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Cybersafety & Digital Citizenship

Cybersafety: Important Links

NSW DoE Schools AtoZ Technology Guide (website - Australian)
NSW DoE Cyberbullying Advice for Parents (Downloadable PDF – Australian)
ACMA Cybersmart YouTube Channel (website - Australian)
ACMA Cybersafety Guide for Parents (online video - Australian)
ACMA Cybersmart Guide for Families (Downloadable PDF - Australian)
ACMA Cybersmart Guide for Teens (website - Australian)
Kids Helpline Cyberbullying Information (website - Australian)
Stay Smart Online (website - Australian)
Bullying No Way! (website - Australian)
Stop Cyberbullying (website - USA)
Cyberbullying: A whole school community issue (Downloadable PDF - UK)
ThinkUKnow (website - UK)
Open High School Cyberbullying Policy

Cybersafety: Overview

The internet and online technologies, like mobile phones, are incredible tools. They provide an opportunity to communicate, learn, play and be entertained by content from around the world.

For many young people, the internet and mobile phones are their social lifeline. It’s where they engage with friends out-of-school hours and keep up-to-date. For some, time away from that network can threaten their sense of connectedness to their social community.

Like communicating in the real world, there are risks in interacting online. Cyberbullying, identity theft, scams and inappropriate content are some of the issues that can pose challenges for young people – from pre-schoolers who may be starting to use a computer to more experienced teens.

Knowing how to use online technologies safely is essential to having positive experiences online. It’s important for children and young people to learn about cybersafety and know how to deal with issues. This applies as much in their own home as it does at school, on wireless applications and in public places such as the library.

As a parent, you have an important role to play in helping to educate and guide your child in their online experiences. The following tips provide some helpful points to remember.

Tips for parents

  • Remember that even when children seem to have good technical knowledge, their online behaviour still requires parental monitoring and guidance.
  • Spend time online with your child – using the internet can be a fun family activity.
  • Try to locate the computer in a shared or visible place in the home.
  • Help your child use the internet as an effective research tool and teach them that information on the internet is not always reliable.
  • Teach your child positive online etiquette. Encourage them to treat others online in the same way they would like to be treated.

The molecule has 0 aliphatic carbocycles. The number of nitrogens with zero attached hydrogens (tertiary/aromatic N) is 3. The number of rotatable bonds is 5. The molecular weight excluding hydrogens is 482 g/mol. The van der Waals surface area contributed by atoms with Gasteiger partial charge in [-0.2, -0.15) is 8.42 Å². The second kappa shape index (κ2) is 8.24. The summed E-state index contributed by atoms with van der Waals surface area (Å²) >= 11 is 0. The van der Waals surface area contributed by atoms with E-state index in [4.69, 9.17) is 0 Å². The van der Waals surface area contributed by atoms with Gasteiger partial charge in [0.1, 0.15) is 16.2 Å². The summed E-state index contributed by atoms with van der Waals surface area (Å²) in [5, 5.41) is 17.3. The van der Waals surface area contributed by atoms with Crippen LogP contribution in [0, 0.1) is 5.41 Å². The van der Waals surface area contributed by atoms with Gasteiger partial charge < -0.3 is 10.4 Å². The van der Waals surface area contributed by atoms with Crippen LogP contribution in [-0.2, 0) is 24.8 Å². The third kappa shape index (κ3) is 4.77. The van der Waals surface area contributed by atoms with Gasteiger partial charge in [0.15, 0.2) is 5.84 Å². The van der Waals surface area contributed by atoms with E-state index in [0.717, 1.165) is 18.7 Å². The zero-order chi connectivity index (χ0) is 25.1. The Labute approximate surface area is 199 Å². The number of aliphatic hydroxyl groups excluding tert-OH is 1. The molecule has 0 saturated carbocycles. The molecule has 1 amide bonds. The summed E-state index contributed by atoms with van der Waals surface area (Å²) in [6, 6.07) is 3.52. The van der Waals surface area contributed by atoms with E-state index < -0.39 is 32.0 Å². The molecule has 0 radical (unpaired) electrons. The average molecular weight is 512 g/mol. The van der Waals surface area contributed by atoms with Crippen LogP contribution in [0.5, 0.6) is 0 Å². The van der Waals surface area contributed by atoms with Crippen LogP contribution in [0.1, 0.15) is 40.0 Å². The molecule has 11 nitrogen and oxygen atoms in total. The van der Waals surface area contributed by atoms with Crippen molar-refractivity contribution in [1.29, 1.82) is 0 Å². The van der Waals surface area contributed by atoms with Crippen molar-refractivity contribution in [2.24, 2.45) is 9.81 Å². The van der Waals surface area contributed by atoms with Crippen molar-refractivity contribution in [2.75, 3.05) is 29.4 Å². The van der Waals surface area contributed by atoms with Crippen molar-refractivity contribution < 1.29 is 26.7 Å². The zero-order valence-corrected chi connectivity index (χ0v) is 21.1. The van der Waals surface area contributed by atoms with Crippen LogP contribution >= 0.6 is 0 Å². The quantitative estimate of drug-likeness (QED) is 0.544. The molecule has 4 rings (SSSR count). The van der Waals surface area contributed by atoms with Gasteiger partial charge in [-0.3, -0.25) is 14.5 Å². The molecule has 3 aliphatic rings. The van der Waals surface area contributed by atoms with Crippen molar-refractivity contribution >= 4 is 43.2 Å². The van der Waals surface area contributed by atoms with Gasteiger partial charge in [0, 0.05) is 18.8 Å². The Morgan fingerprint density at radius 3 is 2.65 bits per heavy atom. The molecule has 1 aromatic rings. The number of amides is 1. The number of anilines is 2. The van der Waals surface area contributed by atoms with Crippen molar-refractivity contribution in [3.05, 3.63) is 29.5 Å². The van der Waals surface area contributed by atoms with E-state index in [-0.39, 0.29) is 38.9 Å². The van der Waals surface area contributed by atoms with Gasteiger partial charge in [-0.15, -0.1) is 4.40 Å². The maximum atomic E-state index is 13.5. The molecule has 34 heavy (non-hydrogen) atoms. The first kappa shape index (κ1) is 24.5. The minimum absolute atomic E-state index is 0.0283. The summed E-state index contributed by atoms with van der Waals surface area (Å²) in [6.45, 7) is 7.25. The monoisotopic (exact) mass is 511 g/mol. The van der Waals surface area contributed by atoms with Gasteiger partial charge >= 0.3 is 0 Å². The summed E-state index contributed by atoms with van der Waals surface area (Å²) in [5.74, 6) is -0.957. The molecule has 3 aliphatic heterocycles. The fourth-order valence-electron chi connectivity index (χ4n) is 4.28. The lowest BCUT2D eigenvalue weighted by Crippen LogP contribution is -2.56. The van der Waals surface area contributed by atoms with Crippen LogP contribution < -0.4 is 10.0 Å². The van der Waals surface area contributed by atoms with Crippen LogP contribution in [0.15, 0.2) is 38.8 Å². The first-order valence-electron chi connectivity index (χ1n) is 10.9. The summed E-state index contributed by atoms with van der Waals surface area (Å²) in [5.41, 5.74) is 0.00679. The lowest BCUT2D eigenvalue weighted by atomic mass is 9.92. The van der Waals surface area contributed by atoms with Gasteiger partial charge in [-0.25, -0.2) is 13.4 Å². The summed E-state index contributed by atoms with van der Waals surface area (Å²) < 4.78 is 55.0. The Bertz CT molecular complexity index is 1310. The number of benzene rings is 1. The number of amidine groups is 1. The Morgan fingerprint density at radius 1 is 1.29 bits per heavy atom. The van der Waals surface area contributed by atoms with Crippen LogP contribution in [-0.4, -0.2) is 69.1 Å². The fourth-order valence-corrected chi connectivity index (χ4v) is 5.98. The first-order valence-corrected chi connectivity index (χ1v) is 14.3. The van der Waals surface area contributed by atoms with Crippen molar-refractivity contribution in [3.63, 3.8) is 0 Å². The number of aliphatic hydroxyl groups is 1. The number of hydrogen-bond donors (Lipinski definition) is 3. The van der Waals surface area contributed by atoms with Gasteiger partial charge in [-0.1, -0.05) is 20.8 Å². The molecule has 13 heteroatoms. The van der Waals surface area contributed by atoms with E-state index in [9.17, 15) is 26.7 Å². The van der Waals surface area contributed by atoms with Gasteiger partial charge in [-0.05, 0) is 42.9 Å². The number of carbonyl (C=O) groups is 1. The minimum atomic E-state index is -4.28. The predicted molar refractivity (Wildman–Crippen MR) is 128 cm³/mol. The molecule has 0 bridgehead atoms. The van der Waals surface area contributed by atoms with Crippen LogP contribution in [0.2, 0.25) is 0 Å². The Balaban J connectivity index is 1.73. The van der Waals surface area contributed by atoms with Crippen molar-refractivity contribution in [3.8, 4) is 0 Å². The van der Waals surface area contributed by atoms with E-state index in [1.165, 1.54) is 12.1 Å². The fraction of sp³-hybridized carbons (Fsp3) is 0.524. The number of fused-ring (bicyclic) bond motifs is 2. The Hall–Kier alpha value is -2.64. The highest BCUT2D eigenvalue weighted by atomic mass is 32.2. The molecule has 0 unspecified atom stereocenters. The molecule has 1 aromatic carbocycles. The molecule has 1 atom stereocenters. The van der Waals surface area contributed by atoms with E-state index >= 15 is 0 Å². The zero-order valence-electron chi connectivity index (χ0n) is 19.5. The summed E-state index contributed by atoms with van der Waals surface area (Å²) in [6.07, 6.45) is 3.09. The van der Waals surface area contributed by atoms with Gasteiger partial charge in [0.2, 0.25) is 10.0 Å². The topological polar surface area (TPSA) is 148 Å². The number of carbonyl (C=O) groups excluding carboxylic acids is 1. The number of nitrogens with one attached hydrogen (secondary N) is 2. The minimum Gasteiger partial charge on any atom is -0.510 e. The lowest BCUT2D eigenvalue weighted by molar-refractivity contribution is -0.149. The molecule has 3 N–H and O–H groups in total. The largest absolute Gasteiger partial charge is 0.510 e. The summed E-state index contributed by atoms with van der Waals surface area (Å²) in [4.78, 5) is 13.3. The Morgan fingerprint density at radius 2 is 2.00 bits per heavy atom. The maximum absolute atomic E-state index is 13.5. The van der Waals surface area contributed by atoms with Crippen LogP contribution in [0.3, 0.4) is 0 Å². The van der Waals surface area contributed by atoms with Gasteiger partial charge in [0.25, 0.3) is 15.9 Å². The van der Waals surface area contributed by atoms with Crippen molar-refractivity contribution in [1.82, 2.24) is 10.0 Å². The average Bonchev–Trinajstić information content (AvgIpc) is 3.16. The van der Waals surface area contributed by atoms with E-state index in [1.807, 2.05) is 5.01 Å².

• Set rules – make sure your child knows what information they can share by phone or post online and which websites they can visit. Discuss the amount of time they can spend online and ensure they maintain a balance.
  • Teach your child that there are ways they can deal with disturbing material – encourage them not to respond to any communication that makes them feel uncomfortable or worried and to report it to a trusted adult.

Tips for your kids and teens

  • Be careful when adding a new ‘friend’ to online or email contact lists. Making new friends can be fun, but there’s a chance that they may not be who they say they are.
  • Think before you post information online – once posted it’s difficult to remove.
  • Never share your passwords and always set your profile to ‘private’ so your personal information is kept secret.
  • Check with your parents before you give anyone on the internet your personal details.
  • Don’t respond if someone sends you unkind or offensive messages or asks you to do something that makes you feel uncomfortable. Instead, tell your parents or another adult you can trust.
  • If you want to meet someone you only know online, ask your parents or another trusted adult to go with you and always meet in a public place.
  • Don’t open messages from people that you don’t know. These could contain viruses.
  • Tell your parents if you are upset or worried by language, pictures or videos on the internet.
  • Don’t accept any offers that seem too good to be true – they probably are.
  • If you need help, contact the Cybersmart Online Helpline on the Cybersmart website or call Kids Helpline direct on1800 551 800.
  • If there is a threat to your safety the police will help. In a life threatening and time critical situation, call Triple Zero (000).

This information has been taken from ACMA's Guide to Online Safety which can be found on ACMA's Cybersmart website

Digital Citizenship: Overview

Have you ever used the internet to comment on things you’ve seen or read, research, share information, communicate with friends, play games or go shopping? If you answered YES to any of these then you are a digital citizen.

Digital citizenship is about building safe spaces and communities, understanding how to manage personal information, and using your online presence to grow and shape your world in a safe, creative way.

There are nine basic themes in the area of digital citizenship.

  1. Digital access
  2. Digital commerce
  3. Digital communication
  4. Digital literacy
  5. Digital etiquette
  6. Digital law
  7. Digital rights & responsibilities
  8. Digital health & wellness
  9. Digital security

The following websites contain some very useful information: